Me: Sign me up for the coal mining.
Her: LOL *sob*
Like my friend, I feel the privilege inherent in choosing to bear and raise children. But the choice to have children in the 21st century is also a complicated one, riddled with climate anxiety and influenced by economic factors our own mothers never had to consider. Though words are my medium, I struggle to find the right ones to describe what I experience as a mother in a country with systems that consistently, and often deliberately, devalue the work and the bodies of mothers. It can be difficult to see this work and this role clearly when I’ve been steeped since birth in the waters of industrialization.
In so many ways, the pandemic has drained those waters, exposing the pits beneath: the ways in which the current economic system doesn’t serve the majority of the population. Mothers are among the overlapping groups of people who have disproportionately borne the financial, emotional, and physical burdens of the COVID crisis. We are overwhelmingly represented in the ranks of the newly unemployed, with women of color and economically disadvantaged women making up a disproportionate percentage of those job losses.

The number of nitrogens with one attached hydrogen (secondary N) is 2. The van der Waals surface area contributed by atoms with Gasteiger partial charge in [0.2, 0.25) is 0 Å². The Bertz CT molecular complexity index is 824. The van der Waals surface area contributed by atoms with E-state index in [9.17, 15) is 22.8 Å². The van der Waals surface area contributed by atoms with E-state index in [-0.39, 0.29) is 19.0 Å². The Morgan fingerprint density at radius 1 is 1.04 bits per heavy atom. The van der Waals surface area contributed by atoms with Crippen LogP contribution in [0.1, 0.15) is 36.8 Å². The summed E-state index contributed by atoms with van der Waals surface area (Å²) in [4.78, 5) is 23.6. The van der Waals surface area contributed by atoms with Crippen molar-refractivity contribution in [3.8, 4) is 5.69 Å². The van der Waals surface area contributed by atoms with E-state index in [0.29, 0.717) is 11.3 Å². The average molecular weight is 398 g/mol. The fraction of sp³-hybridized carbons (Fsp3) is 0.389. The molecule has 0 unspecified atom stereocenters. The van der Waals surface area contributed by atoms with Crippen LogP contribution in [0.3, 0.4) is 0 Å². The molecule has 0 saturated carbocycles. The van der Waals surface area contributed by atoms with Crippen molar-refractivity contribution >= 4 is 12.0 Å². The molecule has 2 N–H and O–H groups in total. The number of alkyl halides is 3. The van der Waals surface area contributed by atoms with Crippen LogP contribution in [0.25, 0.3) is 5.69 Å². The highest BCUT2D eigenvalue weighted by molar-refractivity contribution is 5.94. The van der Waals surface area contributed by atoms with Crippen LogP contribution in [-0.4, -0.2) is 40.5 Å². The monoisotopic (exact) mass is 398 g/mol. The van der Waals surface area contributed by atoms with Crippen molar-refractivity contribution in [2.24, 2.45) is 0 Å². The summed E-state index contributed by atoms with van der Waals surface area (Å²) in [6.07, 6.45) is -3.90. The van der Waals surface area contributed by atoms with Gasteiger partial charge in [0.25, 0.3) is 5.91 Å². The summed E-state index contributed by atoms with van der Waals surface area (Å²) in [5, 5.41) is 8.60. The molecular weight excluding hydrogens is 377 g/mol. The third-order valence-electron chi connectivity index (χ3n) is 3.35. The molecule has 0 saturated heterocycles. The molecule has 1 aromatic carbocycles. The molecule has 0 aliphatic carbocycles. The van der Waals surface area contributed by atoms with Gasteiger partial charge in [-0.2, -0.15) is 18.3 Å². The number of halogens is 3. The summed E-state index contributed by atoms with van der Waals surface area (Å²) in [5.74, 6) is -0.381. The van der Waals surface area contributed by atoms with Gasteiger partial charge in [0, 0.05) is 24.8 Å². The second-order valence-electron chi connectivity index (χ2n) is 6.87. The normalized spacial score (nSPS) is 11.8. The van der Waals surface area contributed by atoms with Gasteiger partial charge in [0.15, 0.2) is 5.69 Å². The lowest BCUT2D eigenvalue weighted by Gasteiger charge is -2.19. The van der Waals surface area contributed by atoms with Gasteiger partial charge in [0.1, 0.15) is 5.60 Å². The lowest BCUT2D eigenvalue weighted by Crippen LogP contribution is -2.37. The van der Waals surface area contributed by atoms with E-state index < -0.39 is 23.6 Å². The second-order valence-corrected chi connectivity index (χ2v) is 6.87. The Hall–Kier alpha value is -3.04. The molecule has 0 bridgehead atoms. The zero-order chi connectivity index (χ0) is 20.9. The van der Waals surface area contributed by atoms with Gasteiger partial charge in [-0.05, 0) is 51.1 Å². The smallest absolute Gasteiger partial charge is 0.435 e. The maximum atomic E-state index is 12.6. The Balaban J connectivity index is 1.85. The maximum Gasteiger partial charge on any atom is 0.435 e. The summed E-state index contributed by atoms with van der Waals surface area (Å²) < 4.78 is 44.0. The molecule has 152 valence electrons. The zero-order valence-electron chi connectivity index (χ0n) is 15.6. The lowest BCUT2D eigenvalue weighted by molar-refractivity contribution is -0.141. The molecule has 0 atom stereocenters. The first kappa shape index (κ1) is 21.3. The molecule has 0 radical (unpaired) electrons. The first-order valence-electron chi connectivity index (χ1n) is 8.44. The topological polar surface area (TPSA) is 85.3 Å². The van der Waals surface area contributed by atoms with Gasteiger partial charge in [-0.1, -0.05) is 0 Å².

Even mothers like me who were “unemployed” before the pandemic have felt the impact of the sudden disappearance of support networks—childcare centers, playgroups, carefully tended webs of friendship, community centers and parks, churches, libraries, schools. If anything, in the last year we’ve become more employed. How much is it worth, this unpaid labor? Growing humans inside our bodies, and then, if we breastfeed, growing them outside our bodies, too. And isn’t How much is it worth a different question than What does it cost?
“Motherhood,” Sarah Manguso writes in 300 Arguments, “is a self-obliteration that never stops and that no one notices.” When mothers must routinely and consistently deny themselves what they need to meet the needs of their families, there is a corresponding imbalance in the landscape. If no one notices, it doesn’t mean we don’t all suffer loss in some way, in an economy where mothers are not protected or sustained. This is what I intuited as a child playing in the dry creek beds: the cost of being a mother in this culture is enormous.
My boots leave the trail, trading sand and pebbles for the smooth surface of the parking lot. I’m heading home. I think of the level of compression needed to take the aggregate from the ponds and turn it into this swathe of asphalt. These are the irreversible processes on which industry depends: mining for materials to build the roads on which freight travels, bringing the goods we buy to feed and clothe our families. Are there better ways to do this?